One might imagine that that would have unleashed the hoped-for innovation, that large-scale manufacturing would ensue and a huge new market for connectivity devices would be catalysed. However it was not to be. My interpretation of why the TVWS has failed to grow goes something like this:
- the conservative implementation of the regulations combined with the relative high occupancy of primary spectrum holders reduced the scope for the application of TVWS technology;
- the added complexity of the geo-location database was a deterrent for would-be innovators; and,
- the ongoing controversy and debate in the US on TVWS regulation acted as a deterrent to investors.
It is difficult to point to a single overarching cause. Whichever the case, TVWS has yet to take off as an access technology on any sort of scale. Yet the potential for its application only grows as manufacturing and acceptance is growing, slowly but surely.
Meanwhile in Sub-Saharan Africa, the potential of TVWS as an access technology has not been lost on advocates of affordable access. There have been more pilots in this region than anywhere else in the world and for good reason. African markets for TVWS are significantly different from the US and the UK for a number of reasons:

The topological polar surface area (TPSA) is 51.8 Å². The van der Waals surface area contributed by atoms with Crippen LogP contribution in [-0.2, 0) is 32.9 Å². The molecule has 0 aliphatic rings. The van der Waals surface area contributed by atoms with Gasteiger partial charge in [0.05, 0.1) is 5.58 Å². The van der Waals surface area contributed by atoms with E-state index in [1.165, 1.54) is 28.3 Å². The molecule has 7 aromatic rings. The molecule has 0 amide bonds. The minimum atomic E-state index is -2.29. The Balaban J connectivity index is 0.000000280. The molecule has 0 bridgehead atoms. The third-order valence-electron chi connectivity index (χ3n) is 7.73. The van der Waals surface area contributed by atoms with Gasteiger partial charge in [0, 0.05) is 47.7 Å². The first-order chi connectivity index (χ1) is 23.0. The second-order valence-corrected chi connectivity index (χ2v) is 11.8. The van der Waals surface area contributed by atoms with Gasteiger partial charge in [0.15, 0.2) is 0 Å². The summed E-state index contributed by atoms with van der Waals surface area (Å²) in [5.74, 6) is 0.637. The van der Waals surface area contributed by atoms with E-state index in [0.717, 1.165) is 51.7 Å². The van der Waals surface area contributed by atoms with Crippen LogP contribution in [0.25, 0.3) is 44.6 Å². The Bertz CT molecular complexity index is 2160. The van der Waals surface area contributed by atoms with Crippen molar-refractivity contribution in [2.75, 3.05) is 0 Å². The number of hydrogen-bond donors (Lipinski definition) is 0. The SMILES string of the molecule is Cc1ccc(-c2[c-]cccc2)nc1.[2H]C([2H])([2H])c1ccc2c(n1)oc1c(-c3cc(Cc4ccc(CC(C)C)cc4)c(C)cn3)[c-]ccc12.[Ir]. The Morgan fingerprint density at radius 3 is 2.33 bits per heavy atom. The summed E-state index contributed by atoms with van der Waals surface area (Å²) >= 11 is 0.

- Occupancy of terrestrial television spectrum is very, very low with most countries in the region having 150 to 200MHz of fallow spectrum in the UHF band, even after taking into account the digital dividend spectrum above 700MHz. That is a lot of spectrum.
- Affordable broadband in rural areas is a particular challenge in most African countries. The frequencies for TVWS in the 450-700MHz range are ideal for rural access because they can make connections without the line-of-sight links required by WiFi and other microwave technologies. This means towers are cheaper because they don’t have to be built as high.
- Communication regulators in the region do not enjoy the same level of resources in terms of both staff and budget that are available to organisations like the FCC or OFCOM. This can present a challenge in forging new regulations that may not have already been implemented elsewhere.